The late Bill Buckley allowed LBJ only about a week in office before announcing in his magazine: “National Review’s patience with the Johnson administration is exhausted.” The Tea Party, a movement of hard-working Americans fed up with over-spending and over-government, is THAT impatient with politicians of both parties. You can imagine them sending Valentines such as these to the power-brokers at 200 E. Colfax:
“Dear Gov. Hickenlooper: No doubt you’re a good guy to have a beer with, though the motor scooter is a bit effete. But for now, forget the image stuff, park your presidential ambitions, and get the economy roaring again. Go after the unions and the spenders like you were Chris Christie. We’re dying out here. Love, Adams County.”
“Dear President Shaffer: What’s with you proposing to make it harder for us to change the state constitution? The constitution belongs to us, not to you and the other suits. Try reading it on opening day, the way Congress did. Then try again on fixing PERA, before it bankrupts the state. Respectful but steamed, Grand Junction.”
“Dear Speaker McNulty: You must have been quoted wrong about not repealing Ritter’s car tax, that outrageous affront to TABOR. When one of your members said the revenue is needed, you woodshedded him, right? Can a couple hundred of us come see you in the Old Supreme Court some afternoon? Patriotically, Pueblo.”
“Dear Senate Minority Leader Mike Kopp: Please fire up your caucus to fight harder than last year against the Obama transformation agenda on things like energy and health care. The GOP is Colorado’s best hope of not turning into California or Greece, but if you don’t show us more, a bunch of us are outta here. Worried in Widefield.”
“Dear House Minority Leader Sal Pace: Ouch, a few dozen votes in the Ramirez race and you could have been Speaker. For 2012, instead of lurching left with labor, why not become a fiscal hawk, a Dick Lamm-style Democrat? We can be had. Available in Arvada.”
Government isn’t the solution, it’s the problem. So said Reagan 30 years ago this month, and the Tea Party believes it is even truer today. If Colorado’s bipartisan establishment doesn’t pay heed, it will pay dearly.
('76 Contributor) Bipartisanship is greatly overrated as a formula for good government. Every major government boondoggle in recent memory was launched with bipartisan enthusiasm. Bipartisanship has its role in the day-to-day affairs of government. What separates genuine bipartisanship from bogus bipartisanship is one thing: honesty.
In Congress or any state legislature, it is normal for hundreds of bills to be passed with bipartisan support because much of government consists of making adjustments or improvements in ongoing programs that have broad public support. When dealing with the core functions of government, we seldom see sharp divisions along party lines.
But what we see today is a different thing. Bipartisanship is being urged on Republicans not as a "let's split the difference" compromise for a specific bill but as a principle for shaping the very definition of the problem to be solved. For example, if Republicans agree that the problem to be solved in a budget crisis is a "shortfall in revenues," then the compromise solution will inevitably be some level of tax increases to make up the "shortfall." This then becomes a debate over how to finance the growth of government, not how to reduce the size of government.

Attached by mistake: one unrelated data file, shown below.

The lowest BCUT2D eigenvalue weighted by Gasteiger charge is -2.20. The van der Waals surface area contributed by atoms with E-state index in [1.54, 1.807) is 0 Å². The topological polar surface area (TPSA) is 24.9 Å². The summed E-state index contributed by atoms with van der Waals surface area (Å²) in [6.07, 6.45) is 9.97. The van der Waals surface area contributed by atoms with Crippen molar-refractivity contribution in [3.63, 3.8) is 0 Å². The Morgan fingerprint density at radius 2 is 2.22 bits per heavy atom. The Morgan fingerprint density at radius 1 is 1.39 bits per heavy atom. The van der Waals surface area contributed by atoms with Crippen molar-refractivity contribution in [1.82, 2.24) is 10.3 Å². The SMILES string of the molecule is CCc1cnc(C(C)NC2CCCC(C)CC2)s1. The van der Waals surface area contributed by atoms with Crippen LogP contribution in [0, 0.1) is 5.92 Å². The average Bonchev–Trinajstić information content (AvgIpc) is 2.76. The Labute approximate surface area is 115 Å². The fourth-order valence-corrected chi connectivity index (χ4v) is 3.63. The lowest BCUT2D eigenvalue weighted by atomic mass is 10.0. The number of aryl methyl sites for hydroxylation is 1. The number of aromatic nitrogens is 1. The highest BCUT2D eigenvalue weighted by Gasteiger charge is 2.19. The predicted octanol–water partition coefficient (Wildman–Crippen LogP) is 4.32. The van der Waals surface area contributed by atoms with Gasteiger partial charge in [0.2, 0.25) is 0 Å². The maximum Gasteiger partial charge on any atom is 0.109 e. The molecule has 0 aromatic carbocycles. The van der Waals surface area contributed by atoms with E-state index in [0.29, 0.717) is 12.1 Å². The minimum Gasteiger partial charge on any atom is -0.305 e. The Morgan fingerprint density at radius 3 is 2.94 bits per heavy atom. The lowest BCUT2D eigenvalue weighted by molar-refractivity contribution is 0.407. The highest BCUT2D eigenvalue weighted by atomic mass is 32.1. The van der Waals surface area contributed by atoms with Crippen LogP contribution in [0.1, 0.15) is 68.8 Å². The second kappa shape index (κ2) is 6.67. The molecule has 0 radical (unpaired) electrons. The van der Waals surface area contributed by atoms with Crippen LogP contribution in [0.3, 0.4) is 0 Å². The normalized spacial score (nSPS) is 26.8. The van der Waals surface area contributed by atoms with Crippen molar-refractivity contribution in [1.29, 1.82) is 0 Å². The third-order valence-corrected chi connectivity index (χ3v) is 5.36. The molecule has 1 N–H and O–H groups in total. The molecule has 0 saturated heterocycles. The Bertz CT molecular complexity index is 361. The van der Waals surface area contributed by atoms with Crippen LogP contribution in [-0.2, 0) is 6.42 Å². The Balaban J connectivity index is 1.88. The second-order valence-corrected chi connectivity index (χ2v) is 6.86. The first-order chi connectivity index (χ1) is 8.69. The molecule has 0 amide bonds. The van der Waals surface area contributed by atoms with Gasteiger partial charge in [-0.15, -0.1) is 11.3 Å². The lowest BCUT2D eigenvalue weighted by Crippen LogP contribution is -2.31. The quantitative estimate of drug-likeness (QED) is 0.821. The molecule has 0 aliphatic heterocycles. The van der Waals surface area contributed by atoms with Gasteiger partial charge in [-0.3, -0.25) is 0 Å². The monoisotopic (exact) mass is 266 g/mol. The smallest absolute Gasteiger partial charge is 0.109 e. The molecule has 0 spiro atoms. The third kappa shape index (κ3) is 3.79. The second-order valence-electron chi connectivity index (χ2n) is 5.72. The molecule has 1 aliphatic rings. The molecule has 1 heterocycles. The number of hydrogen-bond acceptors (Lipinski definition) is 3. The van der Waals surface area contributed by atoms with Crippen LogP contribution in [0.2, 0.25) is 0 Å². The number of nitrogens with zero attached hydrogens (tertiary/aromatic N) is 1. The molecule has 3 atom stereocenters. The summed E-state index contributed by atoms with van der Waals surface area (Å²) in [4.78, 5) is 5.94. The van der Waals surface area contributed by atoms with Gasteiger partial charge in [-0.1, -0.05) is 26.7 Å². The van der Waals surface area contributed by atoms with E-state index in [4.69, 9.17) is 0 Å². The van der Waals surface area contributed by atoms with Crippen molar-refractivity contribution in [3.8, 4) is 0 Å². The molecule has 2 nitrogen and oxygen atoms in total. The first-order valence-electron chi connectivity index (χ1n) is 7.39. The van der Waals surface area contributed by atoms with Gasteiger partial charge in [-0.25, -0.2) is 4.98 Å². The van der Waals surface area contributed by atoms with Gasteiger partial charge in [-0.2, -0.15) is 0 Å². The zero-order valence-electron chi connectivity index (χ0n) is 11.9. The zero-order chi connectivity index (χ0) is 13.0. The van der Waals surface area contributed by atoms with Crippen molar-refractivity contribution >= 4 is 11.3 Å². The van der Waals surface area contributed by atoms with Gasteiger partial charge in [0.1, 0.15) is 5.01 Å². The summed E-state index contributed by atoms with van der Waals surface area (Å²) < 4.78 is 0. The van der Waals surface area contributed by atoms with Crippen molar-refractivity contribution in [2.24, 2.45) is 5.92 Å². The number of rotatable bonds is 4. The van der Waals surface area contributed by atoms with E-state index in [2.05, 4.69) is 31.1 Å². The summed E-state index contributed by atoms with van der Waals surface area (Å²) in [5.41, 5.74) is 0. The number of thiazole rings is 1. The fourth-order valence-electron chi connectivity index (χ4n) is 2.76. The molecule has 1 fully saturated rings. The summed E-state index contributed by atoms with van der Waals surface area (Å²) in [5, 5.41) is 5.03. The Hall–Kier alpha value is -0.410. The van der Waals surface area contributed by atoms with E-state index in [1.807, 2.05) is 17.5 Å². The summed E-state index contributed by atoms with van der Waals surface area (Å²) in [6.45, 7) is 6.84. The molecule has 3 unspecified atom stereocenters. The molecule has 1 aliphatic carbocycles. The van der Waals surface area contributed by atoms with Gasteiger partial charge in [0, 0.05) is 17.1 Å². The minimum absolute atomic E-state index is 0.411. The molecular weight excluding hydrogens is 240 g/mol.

The Republican Party won victories in congressional and state races by promising to roll back Obamacare and other expansions of government. If they now squander those victories by abandoning the small-government agenda, they will deserve the scorn and ridicule of not only tea-party activists but concerned citizens everywhere.
In Colorado, the state now has a liberal Democratic governor-elect, Denver Mayor John Hickenlooper, and a split legislature. Republicans are in the majority in the House and Democrats control the Senate. In this situation, neither party can control the legislative agenda. The question conservatives in Colorado are asking is: Will the legislative agenda become truly "bipartisan," or will Republicans be maneuvered into debating the details of compromises on the Democratic agenda?
To have a chance at genuine compromise and honest bipartisanship, Republicans must first have an agenda of their own. When leading Colorado Republicans like former Gov. Bill Owens join the Democratic governor-elect's transition team, that serves to give the Democrats' agenda a patina of "bipartisanship" at the outset. When the Democratic agenda is baptized a "bipartisan agenda" on Day 1, by not only the liberal media and interest groups but by a group of co-opted Republicans, legislators who don't buy into that agenda can be easily stigmatized as "partisan obstructionists."
Selling out your party's platform and policy agenda before the first shot is fired is a form of pre-emptive compromise that ought to be called by its right name: surrender. It is not bipartisanship in search of genuine solutions; it is gamesmanship in search of favorable press clippings. Such behavior may be acceptable to "party elders" who are accountable to no one, but it is not acceptable for elected representatives sent to the capitol to tackle tough problems and seek real solutions based on constitutional principles.
As other conservative leaders have observed, Big Government is on autopilot and programmed for a crash. Republicans need to find the off switch. Government needs a fundamental change in direction, not a spare fuel tank.